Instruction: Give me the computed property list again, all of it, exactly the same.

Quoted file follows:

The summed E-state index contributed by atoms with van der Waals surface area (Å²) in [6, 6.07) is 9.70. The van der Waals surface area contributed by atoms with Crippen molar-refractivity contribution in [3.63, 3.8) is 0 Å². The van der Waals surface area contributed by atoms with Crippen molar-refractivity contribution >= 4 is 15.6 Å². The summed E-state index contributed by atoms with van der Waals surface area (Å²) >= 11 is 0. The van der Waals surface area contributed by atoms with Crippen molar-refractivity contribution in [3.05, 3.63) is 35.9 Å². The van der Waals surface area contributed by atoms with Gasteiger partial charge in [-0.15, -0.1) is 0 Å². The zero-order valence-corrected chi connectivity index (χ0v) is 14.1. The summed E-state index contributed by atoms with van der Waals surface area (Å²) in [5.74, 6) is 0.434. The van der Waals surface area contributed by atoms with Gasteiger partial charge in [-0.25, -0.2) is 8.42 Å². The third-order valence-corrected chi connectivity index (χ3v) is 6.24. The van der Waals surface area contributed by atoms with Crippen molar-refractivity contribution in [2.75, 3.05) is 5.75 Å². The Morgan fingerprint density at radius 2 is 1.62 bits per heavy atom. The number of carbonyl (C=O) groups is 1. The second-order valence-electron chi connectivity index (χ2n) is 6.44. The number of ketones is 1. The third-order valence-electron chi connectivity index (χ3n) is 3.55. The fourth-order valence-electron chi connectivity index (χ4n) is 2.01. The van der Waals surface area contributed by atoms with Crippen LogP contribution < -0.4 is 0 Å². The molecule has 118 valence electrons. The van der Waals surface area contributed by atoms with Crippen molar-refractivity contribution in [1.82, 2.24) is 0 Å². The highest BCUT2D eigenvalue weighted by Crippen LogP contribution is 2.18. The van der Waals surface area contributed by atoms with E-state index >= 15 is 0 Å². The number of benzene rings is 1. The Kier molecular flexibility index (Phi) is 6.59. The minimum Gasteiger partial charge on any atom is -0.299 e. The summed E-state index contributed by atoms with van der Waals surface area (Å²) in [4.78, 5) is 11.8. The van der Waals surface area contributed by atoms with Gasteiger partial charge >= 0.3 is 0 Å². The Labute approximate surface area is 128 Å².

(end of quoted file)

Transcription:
The summed E-state index contributed by atoms with van der Waals surface area (Å²) in [6, 6.07) is 9.70. The van der Waals surface area contributed by atoms with Crippen molar-refractivity contribution in [3.63, 3.8) is 0 Å². The van der Waals surface area contributed by atoms with Crippen molar-refractivity contribution >= 4 is 15.6 Å². The summed E-state index contributed by atoms with van der Waals surface area (Å²) >= 11 is 0. The van der Waals surface area contributed by atoms with Crippen molar-refractivity contribution in [3.05, 3.63) is 35.9 Å². The van der Waals surface area contributed by atoms with Gasteiger partial charge in [-0.15, -0.1) is 0 Å². The zero-order valence-corrected chi connectivity index (χ0v) is 14.1. The summed E-state index contributed by atoms with van der Waals surface area (Å²) in [5.74, 6) is 0.434. The van der Waals surface area contributed by atoms with Gasteiger partial charge in [-0.25, -0.2) is 8.42 Å². The third-order valence-corrected chi connectivity index (χ3v) is 6.24. The van der Waals surface area contributed by atoms with Crippen molar-refractivity contribution in [2.75, 3.05) is 5.75 Å². The Morgan fingerprint density at radius 2 is 1.62 bits per heavy atom. The number of carbonyl (C=O) groups is 1. The second-order valence-electron chi connectivity index (χ2n) is 6.44. The number of ketones is 1. The third-order valence-electron chi connectivity index (χ3n) is 3.55. The fourth-order valence-electron chi connectivity index (χ4n) is 2.01. The van der Waals surface area contributed by atoms with Crippen LogP contribution < -0.4 is 0 Å². The molecule has 118 valence electrons. The van der Waals surface area contributed by atoms with Crippen molar-refractivity contribution in [1.82, 2.24) is 0 Å². The highest BCUT2D eigenvalue weighted by Crippen LogP contribution is 2.18. The van der Waals surface area contributed by atoms with E-state index >= 15 is 0 Å². The number of benzene rings is 1. The Kier molecular flexibility index (Phi) is 6.59. The minimum Gasteiger partial charge on any atom is -0.299 e. The summed E-state index contributed by atoms with van der Waals surface area (Å²) in [4.78, 5) is 11.8. The van der Waals surface area contributed by atoms with Gasteiger partial charge >= 0.3 is 0 Å². The Labute approximate surface area is 128 Å².